A team from Cambridgeshire and Peterborough NHS Foundation Trust have been shortlisted for a major honour.
The Relational, Emotional Difficulties Service (REDS) has made it through to the finals of the Health Service Journal Awards.
REDS is a psychological treatment service set up to a support people who have a diagnosis of personality disorder or associated traits. The service is delivered in partnership with Cambridgeshire, Peterborough and South Lincolnshire Mind
Dr Amanda Barton, Consultant Clinical Psychologist with the team (pictured fifth from right) said: “Everyone connected with the Relational, Emotional Difficulties Service is delighted to have been shortlisted for this award.
“We have only been operating for just over a year across the whole area following a successful pilot in Peterborough, and we are delighted with the progress that we have made and the feedback we have had from patients.”
People with personality disorders often find they can struggle with their emotions and consequently can have difficulties building relationships.
Practitioners from REDS can help them understand their condition and their emotions and support them to build positive relationships, develop news skills and greater control over their thoughts and feelings.
Dr Barton said: “The majority of people are referred to us via their GP and following an initial assessment, there are a variety of options available to them.
“There are two introductory workshops, co-facilitated by CPSL Mind, where we discuss the types of difficulties we can help with, and along with skills programmes led our psychological practitioners and online courses, there is also 12-week peer support programme, led by CPSL Mind.
“The feedback we have had shows that patient experience improved wellbeing and a greater sense of control over their lives.
“There remains a lot of stigma around personality disorders and the team we have put in place have been able to offer positive support to what has traditionally been an underserved group of people.
“To have been recognised by the HSJ Awards, even at this very early stage in the development of REDS is very pleasing.”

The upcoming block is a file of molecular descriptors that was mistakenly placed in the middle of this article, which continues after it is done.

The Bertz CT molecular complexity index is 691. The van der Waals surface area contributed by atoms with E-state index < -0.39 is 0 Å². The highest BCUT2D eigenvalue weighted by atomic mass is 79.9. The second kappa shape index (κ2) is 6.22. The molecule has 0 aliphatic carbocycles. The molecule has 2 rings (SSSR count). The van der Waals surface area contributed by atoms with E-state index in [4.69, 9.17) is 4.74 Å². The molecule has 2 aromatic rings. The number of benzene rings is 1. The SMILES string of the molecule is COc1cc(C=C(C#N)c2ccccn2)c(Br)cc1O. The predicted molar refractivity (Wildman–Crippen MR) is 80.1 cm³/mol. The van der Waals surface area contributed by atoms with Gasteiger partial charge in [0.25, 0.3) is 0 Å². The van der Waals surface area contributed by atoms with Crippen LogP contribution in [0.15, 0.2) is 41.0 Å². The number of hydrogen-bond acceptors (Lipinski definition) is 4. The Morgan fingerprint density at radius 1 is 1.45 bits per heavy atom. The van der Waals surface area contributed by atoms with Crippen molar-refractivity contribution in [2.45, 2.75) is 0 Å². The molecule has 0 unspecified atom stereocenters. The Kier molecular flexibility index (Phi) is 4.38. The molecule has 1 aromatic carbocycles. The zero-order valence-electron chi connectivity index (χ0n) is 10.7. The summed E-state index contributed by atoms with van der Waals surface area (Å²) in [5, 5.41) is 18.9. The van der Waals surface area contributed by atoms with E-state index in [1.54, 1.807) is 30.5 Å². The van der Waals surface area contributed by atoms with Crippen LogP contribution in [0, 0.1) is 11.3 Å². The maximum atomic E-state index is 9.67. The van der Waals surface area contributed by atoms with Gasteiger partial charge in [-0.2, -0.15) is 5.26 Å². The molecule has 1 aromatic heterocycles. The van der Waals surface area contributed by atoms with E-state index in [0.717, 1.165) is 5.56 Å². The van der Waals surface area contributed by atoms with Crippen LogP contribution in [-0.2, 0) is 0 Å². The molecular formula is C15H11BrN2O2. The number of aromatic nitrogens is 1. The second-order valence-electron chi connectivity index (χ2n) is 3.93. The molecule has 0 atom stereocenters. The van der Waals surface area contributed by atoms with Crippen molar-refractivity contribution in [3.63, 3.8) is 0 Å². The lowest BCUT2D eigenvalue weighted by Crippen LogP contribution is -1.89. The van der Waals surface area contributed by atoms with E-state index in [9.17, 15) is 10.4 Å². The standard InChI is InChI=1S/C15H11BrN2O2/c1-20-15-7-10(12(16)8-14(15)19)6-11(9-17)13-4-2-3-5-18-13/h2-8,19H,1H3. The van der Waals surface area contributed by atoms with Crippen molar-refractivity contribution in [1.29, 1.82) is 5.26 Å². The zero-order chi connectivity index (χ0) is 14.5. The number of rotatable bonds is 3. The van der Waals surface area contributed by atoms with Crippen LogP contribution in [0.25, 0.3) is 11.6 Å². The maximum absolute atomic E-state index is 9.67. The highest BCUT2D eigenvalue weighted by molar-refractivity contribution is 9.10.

The CPFT team have been shortlisted in the Primary and Community Care Innovation of the Year award alongside teams from across the country.
They will find out on Thursday, 16 November if they are winners when the awards ceremony takes place at Evolution London.
In total, 223 projects and individuals in 25 categories have been named on the final shortlist, making it the biggest awards programme in the award’s 43-year history.
HSJ editor Alastair McLellan said: “It always gives me great pleasure to congratulate our finalists at this stage of the judging process and this year is no exception.
“It’s been so encouraging to hear that 2023 has been record-breaking in terms of the number of applicants and, as ever, the calibre of entries left our panel of expert judges with some tough decisions to deliberate over.
“However, it’s always important to remember that the HSJ Awards are not just a celebration of success stories but also a platform to shape the future of the NHS.
“We can’t wait to welcome our finalists to the awards ceremony and to recognise and applaud such impressive achievements across the sector – as well as coming together to help mark the 75th birthday of our great NHS.”
CPFT, which employs more than 4,500 staff, provides community physical health services for older people and adults with long term conditions, mental health services, children community services in Peterborough and learning disability services. The Trust is also renowned for its research and development work.
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